“There is no room for such flamboyant lifestyles, at least there shouldn’t be. A responsible member of the government, a leading politician is not supposed to allow himself all these, even if this was possibly alright so far.” – Zoltán Pokorni (left), former Fidesz MP, currently mayor of Budapest’s 12th district.
“A political veteran should think twice about weakening our positions simply because of being offended or having a political agenda. Whoever seeks to weaken us is finishing himself off instead.” – János Lázár (right), Fidesz MP and Chancellor, former mayor of Hódmezővásárhely
The US entry ban scandal appears to be causing fissures within Fidesz, Hungary’s governing party. Several weeks ago Zoltán Pokorni, former MP and minister of education under the first Orbán government (1998-2002), criticized prominent Fidesz politicians for indulging in “flamboyant lifestyles” involving the conspicuous display of luxury items, something he feels is not acceptable at a time when Hungary’s government is “the focus of grave charges of corruption”.
János Lázár, who interpreted Pokorni’s comments as a personal attack on himself, accused him of “stabbing the party in the back”, saying that Pokorni’s comments are more dangerous than any of the social consequences of Fidesz’s legislation and policies, for sowing seeds of doubt among hard-line Fidesz supporters. Lázár also claimed that Pokorni’s comments were an organized attack by “party elders” attempting to regain influence within the party on the younger generation of Fidesz politicians.
“A political veteran should think twice about weakening our positions simply because of being offended or having a political agenda. Whoever seeks to weaken us is finishing himself off instead.”
Lázár’s words of warning were reportedly uttered after consulting Prime Minister Viktor Orbán who personally green-lighting the political attack on Pokorni. It appears to have worked. The following day Pokorni told Magyar Nemzet Online Lázár was “the most talented politician of his generation.”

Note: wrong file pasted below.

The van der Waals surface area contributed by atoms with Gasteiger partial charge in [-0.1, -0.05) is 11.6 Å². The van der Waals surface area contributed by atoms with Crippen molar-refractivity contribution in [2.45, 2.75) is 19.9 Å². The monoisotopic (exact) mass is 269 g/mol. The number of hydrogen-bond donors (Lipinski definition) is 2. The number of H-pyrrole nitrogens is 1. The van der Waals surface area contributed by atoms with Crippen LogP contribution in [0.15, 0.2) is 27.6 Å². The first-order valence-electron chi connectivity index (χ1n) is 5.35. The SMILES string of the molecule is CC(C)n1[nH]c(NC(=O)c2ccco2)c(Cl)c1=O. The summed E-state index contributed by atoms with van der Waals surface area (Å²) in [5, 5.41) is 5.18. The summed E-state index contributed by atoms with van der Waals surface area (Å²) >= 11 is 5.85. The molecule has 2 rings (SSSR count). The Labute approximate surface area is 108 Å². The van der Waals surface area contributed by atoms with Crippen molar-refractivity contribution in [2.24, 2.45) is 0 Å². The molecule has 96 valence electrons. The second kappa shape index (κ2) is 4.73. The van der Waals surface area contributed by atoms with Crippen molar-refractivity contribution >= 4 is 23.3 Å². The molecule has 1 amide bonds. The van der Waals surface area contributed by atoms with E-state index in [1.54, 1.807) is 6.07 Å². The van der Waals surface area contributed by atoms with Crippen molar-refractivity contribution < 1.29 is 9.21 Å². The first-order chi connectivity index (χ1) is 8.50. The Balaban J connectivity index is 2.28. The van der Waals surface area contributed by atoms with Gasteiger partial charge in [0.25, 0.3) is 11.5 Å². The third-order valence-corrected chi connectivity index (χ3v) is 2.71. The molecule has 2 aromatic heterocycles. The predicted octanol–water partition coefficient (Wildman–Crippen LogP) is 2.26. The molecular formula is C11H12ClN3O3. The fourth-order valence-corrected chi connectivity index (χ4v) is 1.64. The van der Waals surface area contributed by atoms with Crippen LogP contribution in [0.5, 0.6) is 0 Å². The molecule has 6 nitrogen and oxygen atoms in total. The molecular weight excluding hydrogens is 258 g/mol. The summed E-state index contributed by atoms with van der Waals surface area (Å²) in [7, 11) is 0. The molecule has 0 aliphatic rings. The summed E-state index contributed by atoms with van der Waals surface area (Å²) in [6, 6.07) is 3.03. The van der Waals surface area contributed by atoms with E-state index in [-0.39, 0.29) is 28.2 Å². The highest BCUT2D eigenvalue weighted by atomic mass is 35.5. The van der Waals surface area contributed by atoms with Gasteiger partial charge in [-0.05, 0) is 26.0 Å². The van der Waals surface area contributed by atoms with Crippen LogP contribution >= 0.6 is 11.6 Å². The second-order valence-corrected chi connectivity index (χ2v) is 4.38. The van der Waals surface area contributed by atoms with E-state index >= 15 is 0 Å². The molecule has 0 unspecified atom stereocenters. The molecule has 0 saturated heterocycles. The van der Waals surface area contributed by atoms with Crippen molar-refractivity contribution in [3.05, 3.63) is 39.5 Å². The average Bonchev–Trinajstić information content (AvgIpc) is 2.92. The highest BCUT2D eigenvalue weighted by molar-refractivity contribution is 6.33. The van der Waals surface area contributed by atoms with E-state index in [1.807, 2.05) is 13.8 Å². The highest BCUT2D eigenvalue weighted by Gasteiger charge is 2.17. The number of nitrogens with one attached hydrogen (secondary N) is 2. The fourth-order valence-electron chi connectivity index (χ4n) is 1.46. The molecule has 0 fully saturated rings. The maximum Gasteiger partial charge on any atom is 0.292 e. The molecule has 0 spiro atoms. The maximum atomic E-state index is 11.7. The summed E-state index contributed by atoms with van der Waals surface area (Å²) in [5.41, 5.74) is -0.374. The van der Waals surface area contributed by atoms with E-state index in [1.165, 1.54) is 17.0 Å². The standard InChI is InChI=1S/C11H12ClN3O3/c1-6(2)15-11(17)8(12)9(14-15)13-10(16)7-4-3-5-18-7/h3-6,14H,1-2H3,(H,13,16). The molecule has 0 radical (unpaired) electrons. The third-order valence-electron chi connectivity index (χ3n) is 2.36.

“I find it quite natural that as a leader of this younger generation within Fidesz he (Lázár) courageously engages in such conflicts. But we, who are slowly to be considered the veterans of the party, have already learned that we should not forget how to make peace in the turmoil of our inner battles.”
After this photograph of Lázár wearing a Rolex in parliament while chatting with chief prosecutor Péter Polt (who obviously has no intention of asking parliament to lift the immunity from prosecution of any Fidesz MPs) was circulated, Pokorni made the following statement over the course of a political discussion on pro-government HírTV:
“These smaller or larger cases, about who wears what kind of watch, who is going for vacations and to where, how big somebody’s apartment is were well known in the past years, and nobody cared about it. Because the whole has not been associated with charges of corruption. Since the entry restrictions imposed by the US, however, this charge is a new organizing principle of these small facts that so far were merely annoying. […] There is no room for such flamboyant lifestyles, at least there shouldn’t be. A responsible member of the government, a leading politician is not supposed to allow himself all these, even if this was possibly alright so far.”